Many heart conditions are related to the presence of atherosclerosis in the heart arteries (also called coronary artery disease or CAD). In CAD—a leading cause of death in America today—plaque builds up on the walls of arteries in the heart, narrowing the vessels and making it harder for blood to flow through.
Plaque on the inner surface of the coronary artery can erode or rupture causing a blood clot to form, which can stop the blood flow, causing heart muscle damage we call a heart attack.
The presence of plaque in arteries of the brain can lead to stroke and in arteries of the legs to claudication or pain in the legs with exertion.
Heart disease also includes heart rhythm problems (arrhythmias), valve problems, infections, weakening of the heart muscle (cardiomyopathy), and defects that are present at birth (congenital). In heart failure, sometimes called congestive heart failure, the heart does not pump blood as well as it should and the body's need for blood and oxygen is not met.
Unlike conventional imaging studies that produce primarily structural pictures, nuclear medicine and molecular imaging visualize how the body is functioning and what’s happening at the cellular and molecular levels. Cardiovascular nuclear and molecular diagnostic imaging studies enable physicians to assess the function and physiological processes of the heart, providing extremely useful information for the diagnosis, risk assessment and management of heart disease patients.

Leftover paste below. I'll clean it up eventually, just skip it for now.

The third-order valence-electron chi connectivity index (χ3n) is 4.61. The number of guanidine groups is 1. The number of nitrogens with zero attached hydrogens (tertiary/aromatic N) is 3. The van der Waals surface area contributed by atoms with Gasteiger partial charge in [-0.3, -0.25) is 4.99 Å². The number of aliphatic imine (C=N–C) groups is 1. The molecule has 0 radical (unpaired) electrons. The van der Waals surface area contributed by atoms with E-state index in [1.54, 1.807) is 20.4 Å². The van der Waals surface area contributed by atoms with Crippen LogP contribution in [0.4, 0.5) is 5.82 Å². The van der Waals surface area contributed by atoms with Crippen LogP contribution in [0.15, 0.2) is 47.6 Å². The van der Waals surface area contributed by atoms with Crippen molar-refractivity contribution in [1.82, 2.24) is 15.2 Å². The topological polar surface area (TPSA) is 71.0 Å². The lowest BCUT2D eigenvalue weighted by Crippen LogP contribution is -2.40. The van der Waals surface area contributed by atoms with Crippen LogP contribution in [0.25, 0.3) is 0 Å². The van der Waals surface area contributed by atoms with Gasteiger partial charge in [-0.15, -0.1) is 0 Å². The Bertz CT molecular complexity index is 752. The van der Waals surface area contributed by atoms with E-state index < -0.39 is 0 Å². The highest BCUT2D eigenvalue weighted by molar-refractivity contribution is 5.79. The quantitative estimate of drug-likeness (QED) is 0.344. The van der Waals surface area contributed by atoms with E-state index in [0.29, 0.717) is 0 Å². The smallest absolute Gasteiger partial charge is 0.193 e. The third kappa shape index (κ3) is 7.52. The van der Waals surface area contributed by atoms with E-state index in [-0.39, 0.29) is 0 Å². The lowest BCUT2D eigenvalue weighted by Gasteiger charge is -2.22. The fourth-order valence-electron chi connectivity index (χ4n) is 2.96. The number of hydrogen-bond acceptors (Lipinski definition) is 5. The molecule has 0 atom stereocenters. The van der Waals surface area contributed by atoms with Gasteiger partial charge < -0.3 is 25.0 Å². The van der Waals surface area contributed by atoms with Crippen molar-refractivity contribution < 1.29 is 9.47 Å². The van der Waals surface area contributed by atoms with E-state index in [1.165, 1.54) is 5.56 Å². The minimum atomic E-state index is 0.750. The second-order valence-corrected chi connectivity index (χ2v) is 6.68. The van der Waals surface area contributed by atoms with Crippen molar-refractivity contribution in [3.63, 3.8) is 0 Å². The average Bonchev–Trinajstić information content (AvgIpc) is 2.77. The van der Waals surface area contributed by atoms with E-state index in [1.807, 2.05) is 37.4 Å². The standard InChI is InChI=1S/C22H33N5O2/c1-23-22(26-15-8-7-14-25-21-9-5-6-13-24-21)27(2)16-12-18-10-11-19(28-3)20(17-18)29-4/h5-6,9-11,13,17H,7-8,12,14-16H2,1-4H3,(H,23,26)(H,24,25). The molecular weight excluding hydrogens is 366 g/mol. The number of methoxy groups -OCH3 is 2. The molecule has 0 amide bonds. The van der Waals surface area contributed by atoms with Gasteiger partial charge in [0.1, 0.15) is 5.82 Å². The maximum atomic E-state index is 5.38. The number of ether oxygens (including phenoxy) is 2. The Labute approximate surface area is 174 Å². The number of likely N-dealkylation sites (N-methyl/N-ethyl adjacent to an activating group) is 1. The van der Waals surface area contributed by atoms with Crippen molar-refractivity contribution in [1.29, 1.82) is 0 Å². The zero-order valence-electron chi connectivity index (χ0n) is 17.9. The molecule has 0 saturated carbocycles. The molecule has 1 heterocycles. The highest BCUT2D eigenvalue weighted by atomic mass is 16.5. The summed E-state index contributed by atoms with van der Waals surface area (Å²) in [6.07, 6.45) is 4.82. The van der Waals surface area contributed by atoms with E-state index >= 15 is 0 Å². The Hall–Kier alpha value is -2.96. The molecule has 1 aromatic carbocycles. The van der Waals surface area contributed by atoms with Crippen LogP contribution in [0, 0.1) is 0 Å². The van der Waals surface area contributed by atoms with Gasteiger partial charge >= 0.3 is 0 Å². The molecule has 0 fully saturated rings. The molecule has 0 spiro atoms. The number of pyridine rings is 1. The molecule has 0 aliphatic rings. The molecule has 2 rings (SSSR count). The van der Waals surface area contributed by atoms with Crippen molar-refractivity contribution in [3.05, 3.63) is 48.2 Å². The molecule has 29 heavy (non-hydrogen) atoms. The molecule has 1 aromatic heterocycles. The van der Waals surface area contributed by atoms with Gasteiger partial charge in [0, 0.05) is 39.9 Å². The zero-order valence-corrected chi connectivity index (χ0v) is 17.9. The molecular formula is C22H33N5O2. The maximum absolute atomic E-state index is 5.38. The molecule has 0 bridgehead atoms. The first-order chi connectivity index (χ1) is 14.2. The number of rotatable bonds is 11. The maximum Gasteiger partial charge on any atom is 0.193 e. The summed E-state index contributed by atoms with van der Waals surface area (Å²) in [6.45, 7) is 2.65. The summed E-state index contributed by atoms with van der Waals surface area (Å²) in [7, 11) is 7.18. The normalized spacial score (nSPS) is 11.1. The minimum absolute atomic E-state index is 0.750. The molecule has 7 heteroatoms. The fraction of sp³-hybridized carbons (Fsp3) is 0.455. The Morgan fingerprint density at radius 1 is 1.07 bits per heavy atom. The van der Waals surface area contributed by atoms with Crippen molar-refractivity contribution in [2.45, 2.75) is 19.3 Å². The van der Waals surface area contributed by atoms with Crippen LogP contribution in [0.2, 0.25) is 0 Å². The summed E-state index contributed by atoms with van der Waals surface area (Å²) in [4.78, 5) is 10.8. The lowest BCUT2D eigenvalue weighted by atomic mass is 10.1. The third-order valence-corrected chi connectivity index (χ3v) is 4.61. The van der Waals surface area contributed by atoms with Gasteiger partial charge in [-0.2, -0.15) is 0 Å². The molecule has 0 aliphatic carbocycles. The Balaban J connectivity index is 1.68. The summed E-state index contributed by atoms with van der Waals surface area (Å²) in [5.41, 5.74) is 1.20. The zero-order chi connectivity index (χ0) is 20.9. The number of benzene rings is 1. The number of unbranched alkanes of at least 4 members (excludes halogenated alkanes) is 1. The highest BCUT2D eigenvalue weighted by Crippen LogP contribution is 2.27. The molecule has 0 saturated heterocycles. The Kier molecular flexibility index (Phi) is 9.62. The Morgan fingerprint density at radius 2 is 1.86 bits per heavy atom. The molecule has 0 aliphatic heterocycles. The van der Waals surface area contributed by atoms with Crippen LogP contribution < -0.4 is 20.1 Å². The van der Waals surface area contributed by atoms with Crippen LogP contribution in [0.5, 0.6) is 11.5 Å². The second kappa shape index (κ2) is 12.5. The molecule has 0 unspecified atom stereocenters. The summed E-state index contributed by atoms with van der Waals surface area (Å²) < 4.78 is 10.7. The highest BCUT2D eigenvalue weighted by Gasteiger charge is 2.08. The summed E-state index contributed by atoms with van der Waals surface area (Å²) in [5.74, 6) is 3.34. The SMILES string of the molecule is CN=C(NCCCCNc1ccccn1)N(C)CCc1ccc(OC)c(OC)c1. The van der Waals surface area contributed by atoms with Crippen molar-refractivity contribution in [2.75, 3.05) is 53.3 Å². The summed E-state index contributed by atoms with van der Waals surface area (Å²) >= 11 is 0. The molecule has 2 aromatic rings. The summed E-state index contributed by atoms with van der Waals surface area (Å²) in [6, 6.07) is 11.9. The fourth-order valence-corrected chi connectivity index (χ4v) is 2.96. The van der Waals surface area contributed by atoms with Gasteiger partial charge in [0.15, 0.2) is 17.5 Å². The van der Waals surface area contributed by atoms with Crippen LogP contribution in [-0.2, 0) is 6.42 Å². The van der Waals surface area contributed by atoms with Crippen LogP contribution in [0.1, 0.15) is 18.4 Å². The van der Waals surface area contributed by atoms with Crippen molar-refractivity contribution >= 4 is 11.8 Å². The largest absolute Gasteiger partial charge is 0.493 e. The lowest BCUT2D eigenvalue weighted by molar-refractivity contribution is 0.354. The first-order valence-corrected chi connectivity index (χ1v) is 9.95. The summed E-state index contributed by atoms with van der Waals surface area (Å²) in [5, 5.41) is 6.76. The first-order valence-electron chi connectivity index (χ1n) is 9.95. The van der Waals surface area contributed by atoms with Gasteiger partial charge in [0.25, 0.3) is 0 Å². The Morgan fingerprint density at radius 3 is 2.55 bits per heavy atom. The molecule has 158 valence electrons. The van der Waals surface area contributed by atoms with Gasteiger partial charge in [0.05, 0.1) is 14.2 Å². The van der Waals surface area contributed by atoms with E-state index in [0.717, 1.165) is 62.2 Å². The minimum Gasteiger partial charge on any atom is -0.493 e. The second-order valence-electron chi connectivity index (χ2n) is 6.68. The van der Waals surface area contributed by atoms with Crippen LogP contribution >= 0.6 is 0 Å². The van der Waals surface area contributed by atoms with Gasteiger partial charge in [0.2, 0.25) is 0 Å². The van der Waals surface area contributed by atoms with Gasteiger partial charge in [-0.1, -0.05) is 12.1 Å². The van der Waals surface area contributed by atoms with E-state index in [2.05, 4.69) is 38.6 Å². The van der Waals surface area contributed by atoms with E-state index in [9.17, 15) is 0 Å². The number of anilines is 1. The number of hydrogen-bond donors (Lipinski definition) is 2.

Cardiovascular nuclear medicine and molecular imaging studies are able to identify biochemical and cellular changes that occur in the earliest, most treatable stages of heart disease. These early changes provide diagnostic clues and guidance for lifestyle, medical and revascularization interventions to optimize patient outcomes.
Like the heart itself, heart disease is complex and specific to each individual. Information provided by cardiac nuclear and molecular imaging is increasingly allowing physicians to personalize treatment.
In the research laboratory, nuclear medicine and molecular imaging are also improving our understanding of cardiovascular disease and facilitating the development of new and more effective medications.